A Missouri court may grant a maintenance order to either spouse, but only if it finds that the spouse seeking maintenance lacks sufficient property, including marital property apportioned to him, to provide for his reasonable needs and is unable to support himself through appropriate employment or is the custodian of a child whose condition or circumstances make it appropriate that the custodian not be required to seek employment outside the home. The maintenance order shall be in such amounts and for such periods of time as the court deems just, and after considering all relevant factors including:
(1) the financial resources of the party seeking maintenance; (2) the time necessary to acquire sufficient education or training to enable the party seeking maintenance to find appropriate employment; (3) the comparative earning capacity of each spouse; (4) the standard of living established during the marriage; (5) the obligations and assets, including the marital property apportioned to him and the separate property of each party; (6) the duration of the marriage; (7) the age, and the physical and emotional condition of the spouse seeking maintenance; (8) the ability of the spouse from whom maintenance is sought to meet his needs while meeting those of the spouse seeking maintenance; (9) the conduct of the parties during the marriage; and (10) any other relevant factors. (Missouri Revised Statutes Chapter 452 Section 335)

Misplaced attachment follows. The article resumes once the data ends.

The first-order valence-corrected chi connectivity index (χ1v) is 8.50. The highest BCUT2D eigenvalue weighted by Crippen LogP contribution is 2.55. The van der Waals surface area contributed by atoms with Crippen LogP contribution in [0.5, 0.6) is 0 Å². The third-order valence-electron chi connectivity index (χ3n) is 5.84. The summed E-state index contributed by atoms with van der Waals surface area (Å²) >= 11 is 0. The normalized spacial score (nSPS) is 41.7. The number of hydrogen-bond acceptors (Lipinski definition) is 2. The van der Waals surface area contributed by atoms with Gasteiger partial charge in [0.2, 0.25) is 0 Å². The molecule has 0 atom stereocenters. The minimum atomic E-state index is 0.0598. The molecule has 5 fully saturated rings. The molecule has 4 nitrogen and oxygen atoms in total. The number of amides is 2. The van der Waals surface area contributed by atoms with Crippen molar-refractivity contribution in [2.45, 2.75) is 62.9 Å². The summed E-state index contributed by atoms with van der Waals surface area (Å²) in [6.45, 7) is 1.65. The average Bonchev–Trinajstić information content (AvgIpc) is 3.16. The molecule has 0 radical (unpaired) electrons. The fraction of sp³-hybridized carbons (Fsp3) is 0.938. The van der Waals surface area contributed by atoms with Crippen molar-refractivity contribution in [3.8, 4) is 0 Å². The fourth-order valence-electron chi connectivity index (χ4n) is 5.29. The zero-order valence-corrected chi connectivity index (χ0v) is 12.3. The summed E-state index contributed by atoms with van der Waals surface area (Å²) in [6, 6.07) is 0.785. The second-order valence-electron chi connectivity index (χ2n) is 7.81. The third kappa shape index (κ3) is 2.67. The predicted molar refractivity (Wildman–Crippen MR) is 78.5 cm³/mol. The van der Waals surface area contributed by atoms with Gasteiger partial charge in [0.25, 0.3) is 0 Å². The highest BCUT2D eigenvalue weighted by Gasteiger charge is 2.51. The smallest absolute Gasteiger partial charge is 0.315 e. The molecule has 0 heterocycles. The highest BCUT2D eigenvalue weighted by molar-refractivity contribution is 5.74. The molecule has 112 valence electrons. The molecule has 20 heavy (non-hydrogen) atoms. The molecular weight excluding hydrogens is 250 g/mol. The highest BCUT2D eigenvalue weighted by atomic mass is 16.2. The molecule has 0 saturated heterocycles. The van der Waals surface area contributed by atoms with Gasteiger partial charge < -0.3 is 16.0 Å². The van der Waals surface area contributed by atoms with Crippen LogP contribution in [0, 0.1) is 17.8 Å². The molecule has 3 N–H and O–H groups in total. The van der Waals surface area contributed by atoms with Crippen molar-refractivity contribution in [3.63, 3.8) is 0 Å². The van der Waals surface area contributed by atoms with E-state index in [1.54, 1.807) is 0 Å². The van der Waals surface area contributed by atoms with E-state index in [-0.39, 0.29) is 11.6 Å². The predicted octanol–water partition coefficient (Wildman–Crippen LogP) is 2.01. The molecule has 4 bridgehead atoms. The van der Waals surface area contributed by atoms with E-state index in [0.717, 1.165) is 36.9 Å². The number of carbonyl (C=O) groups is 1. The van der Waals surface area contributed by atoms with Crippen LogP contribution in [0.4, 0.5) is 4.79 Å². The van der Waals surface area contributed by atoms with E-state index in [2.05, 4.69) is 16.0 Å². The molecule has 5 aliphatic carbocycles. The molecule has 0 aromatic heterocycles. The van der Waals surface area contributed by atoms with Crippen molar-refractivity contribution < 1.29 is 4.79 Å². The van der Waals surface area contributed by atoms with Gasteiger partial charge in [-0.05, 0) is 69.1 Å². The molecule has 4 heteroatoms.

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While divorce may be common, when you go through it yourself, you still deserve dedicated, personal focus on your rights and unique situation. An experienced spousal support lawyer can help you figure out the best way forward, explain the law, and represent you in court if it is ever necessary. Take the first step now and contact a local spousal support attorney to discuss your divorce.
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